The Slow Cooker Safety Tips You Need to Know
Get peace of mind while your meal cooks low and slow. We've broken down the must-know slow cooker safety tips.
The slow cooker is by far one of our favorite kitchen appliances. What’s not to love? With so many easy recipes—like our best slow-cooker chili—you can simply set it and forget it. But like any electric cookware, there are few safety concerns to be aware of. If you’re wondering if your Crockpot is safe to use, we’re here to teach you the right steps to keep cooking stress-free.
How a slow cooker works
New cooks may raise an eyebrow at slow-cooked dishes. Is it really safe to let dishes like this slow-cooker beef stew sit out cooking for hours at a time? Why does the food not spoil? Well, temperature plays a big role in food safety. Dangerous bacteria spreads when perishable food is anywhere from 40° and 140°F. Slow cookers are designed to heat food up to temps between 165 and 200°F which kills bad bacteria and results in tender, flavorful foods like the ones found in our most-shared slow cooker recipes.
Is it safe to leave a slow cooker on overnight?
Absolutely. Slow cookers are designed for countertop cooking over long periods of time. While you might not step away from an over or stove-top while in use, it’s okay to leave a slow cooker be—especially when you’re cooking 8-hour recipes like our slow-cooker red beans and sausage. Most modern slow cookers have an automatic shut off feature after 24-hours.
Can I leave the house with my slow cooker on?
If leaving the house, make sure that the appliance is set to low, placed away from walls and set on a heatproof surface. This will help you sleep soundly if you follow these steps and plug it in overnight, too. Need to take your meal with you? We’ve compiled our favorite slow cooker travel bags in our guide to the best slow cooker accessories.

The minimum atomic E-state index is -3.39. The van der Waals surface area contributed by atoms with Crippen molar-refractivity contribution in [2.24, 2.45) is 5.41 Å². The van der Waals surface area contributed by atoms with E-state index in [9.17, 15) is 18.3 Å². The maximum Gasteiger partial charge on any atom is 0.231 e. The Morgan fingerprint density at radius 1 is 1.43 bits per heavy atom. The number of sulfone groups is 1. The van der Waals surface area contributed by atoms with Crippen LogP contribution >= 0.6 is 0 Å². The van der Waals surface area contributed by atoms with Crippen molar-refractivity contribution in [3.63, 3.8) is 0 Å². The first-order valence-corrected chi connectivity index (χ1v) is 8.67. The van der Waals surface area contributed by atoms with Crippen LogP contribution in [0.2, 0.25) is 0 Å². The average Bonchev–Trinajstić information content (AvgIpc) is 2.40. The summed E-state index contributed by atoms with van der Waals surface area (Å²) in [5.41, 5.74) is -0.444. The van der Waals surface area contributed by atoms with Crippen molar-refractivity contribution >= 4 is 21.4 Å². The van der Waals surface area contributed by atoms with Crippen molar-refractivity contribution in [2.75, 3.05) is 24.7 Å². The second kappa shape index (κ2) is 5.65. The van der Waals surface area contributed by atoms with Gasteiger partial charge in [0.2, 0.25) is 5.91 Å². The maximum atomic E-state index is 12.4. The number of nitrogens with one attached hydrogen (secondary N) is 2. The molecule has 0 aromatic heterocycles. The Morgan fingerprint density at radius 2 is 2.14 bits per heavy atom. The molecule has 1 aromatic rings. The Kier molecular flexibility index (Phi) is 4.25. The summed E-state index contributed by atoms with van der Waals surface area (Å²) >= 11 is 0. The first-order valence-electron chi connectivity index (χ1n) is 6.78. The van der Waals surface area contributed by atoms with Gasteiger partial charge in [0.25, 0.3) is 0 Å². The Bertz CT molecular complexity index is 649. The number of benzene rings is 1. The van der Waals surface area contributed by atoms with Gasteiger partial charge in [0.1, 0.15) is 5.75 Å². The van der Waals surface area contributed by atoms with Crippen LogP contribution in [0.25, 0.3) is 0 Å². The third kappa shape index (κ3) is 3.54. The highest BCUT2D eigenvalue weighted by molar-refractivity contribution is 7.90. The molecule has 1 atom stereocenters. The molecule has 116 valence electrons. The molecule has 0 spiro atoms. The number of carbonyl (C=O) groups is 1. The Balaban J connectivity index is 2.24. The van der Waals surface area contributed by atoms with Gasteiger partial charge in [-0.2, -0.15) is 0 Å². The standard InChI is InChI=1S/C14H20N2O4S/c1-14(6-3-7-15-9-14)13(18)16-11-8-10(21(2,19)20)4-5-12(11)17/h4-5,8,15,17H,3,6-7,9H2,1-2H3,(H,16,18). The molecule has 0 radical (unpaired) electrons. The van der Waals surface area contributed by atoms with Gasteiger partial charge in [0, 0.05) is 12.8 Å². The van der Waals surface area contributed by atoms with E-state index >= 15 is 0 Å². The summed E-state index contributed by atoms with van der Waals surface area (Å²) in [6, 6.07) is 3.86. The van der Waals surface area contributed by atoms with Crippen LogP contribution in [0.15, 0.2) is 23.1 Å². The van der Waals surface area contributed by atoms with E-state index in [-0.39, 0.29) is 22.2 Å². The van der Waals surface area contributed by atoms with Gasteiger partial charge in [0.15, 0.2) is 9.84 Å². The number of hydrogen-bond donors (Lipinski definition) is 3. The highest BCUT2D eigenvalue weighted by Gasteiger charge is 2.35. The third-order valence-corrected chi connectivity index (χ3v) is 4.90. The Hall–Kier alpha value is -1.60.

Is my vintage slow cooker safe to use?
If you’re still using your vintage Crockpot from the ’70s, it’s time to give it a check-up. Make sure the slow cooker’s cords are in good condition. If the cord is frayed or not perfectly intact from the appliance to the plug, you should not use it. Additionally, if it starts to emit a weird smell, get rid of it.
When in doubt about older appliances, we recommend treating yourself to an upgrade. Recently, our Test Kitchen team tried out all of the top brands on the market and found the best slow cooker for your kitchen. You might be surprised by our #1 pick.
Is it safe to cook frozen food in the slow cooker?
Although it’s tempting to throw a frozen meal directly into the slow cooker, don’t. According to the FDA’s Slow Cooker and Food Safety guidelines, it’s much safer to let your frozen meat thaw before you cook. If using a prepared frozen package, make sure to follow its specific thawing instructions.
Can you cook in a slow cooker without liquid?
You should always have a bit of liquid at the base of your slow cooker recipe. This keeps the ingredients from getting too hot, sticking to the bottom of the dish and potentially burning. Great liquids to add are broth, water and even barbecue sauce. Liquids like broth can add great flavor to soups like veggie lentil, and can also help keep your meal moist and tender.
How much food can I put in my slow cooker?
Though it’s tempting to fill your slow cooker up to the brim, we recommend that it should never be more than two-thirds full. Overfilling can lead to spills, messes and potentially undercooked food. Consult your appliance’s manual for maximum volume capacity before using.
Is it safe to cook a whole chicken?
Though it’s not unsafe to cook large pieces of meat, (like in this slow cooker roast chicken recipe) cutting your meat into smaller sections can lessen the cook time and make it easier to fit more ingredients into the dish. Consult the instructions in your slow cooker’s instruction manual for further recommendations.
Do I need to use the lid of my slow cooker?
Though it’s certainly tempting, resist peeking into the pot as it cooks. If the lid is removed, it lets out heat that’s been building up inside the dish. This can slow down the cooking process.